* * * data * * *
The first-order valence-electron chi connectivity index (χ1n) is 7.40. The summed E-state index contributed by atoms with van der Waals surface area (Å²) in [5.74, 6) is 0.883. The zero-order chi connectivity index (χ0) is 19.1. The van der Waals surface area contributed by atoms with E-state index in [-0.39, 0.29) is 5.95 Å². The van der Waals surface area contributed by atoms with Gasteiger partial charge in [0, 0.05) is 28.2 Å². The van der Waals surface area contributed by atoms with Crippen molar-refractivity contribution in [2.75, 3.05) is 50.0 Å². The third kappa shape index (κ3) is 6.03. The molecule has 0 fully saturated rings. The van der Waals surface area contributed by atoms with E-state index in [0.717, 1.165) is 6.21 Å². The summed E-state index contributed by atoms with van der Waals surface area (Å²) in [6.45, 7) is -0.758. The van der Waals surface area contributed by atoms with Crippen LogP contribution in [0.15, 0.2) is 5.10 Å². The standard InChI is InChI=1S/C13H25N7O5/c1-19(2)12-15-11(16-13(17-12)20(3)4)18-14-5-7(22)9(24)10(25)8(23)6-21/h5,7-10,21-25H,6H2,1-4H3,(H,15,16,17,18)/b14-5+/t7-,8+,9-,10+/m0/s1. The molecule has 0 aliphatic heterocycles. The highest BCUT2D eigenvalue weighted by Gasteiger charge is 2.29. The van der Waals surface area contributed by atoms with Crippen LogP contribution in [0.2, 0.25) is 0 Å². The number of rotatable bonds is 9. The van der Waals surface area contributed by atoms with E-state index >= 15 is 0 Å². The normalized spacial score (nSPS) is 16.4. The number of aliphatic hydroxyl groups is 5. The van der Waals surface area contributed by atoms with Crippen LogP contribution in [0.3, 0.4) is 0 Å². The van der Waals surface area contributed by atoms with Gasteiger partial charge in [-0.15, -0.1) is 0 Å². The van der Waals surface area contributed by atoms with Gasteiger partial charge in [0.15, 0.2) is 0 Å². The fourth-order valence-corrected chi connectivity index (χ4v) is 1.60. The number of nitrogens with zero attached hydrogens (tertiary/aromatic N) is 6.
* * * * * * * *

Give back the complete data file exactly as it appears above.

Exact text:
The first-order valence-electron chi connectivity index (χ1n) is 7.40. The summed E-state index contributed by atoms with van der Waals surface area (Å²) in [5.74, 6) is 0.883. The zero-order chi connectivity index (χ0) is 19.1. The van der Waals surface area contributed by atoms with E-state index in [-0.39, 0.29) is 5.95 Å². The van der Waals surface area contributed by atoms with Gasteiger partial charge in [0, 0.05) is 28.2 Å². The van der Waals surface area contributed by atoms with Crippen molar-refractivity contribution in [2.75, 3.05) is 50.0 Å². The third kappa shape index (κ3) is 6.03. The molecule has 0 fully saturated rings. The van der Waals surface area contributed by atoms with E-state index in [0.717, 1.165) is 6.21 Å². The summed E-state index contributed by atoms with van der Waals surface area (Å²) in [6.45, 7) is -0.758. The van der Waals surface area contributed by atoms with Crippen LogP contribution in [0.15, 0.2) is 5.10 Å². The standard InChI is InChI=1S/C13H25N7O5/c1-19(2)12-15-11(16-13(17-12)20(3)4)18-14-5-7(22)9(24)10(25)8(23)6-21/h5,7-10,21-25H,6H2,1-4H3,(H,15,16,17,18)/b14-5+/t7-,8+,9-,10+/m0/s1. The molecule has 0 aliphatic heterocycles. The highest BCUT2D eigenvalue weighted by Gasteiger charge is 2.29. The van der Waals surface area contributed by atoms with Crippen LogP contribution in [0.2, 0.25) is 0 Å². The number of rotatable bonds is 9. The van der Waals surface area contributed by atoms with E-state index >= 15 is 0 Å². The normalized spacial score (nSPS) is 16.4. The number of aliphatic hydroxyl groups is 5. The van der Waals surface area contributed by atoms with Crippen LogP contribution in [0.3, 0.4) is 0 Å². The van der Waals surface area contributed by atoms with Gasteiger partial charge in [-0.15, -0.1) is 0 Å². The van der Waals surface area contributed by atoms with Gasteiger partial charge in [0.15, 0.2) is 0 Å². The fourth-order valence-corrected chi connectivity index (χ4v) is 1.60. The number of nitrogens with zero attached hydrogens (tertiary/aromatic N) is 6.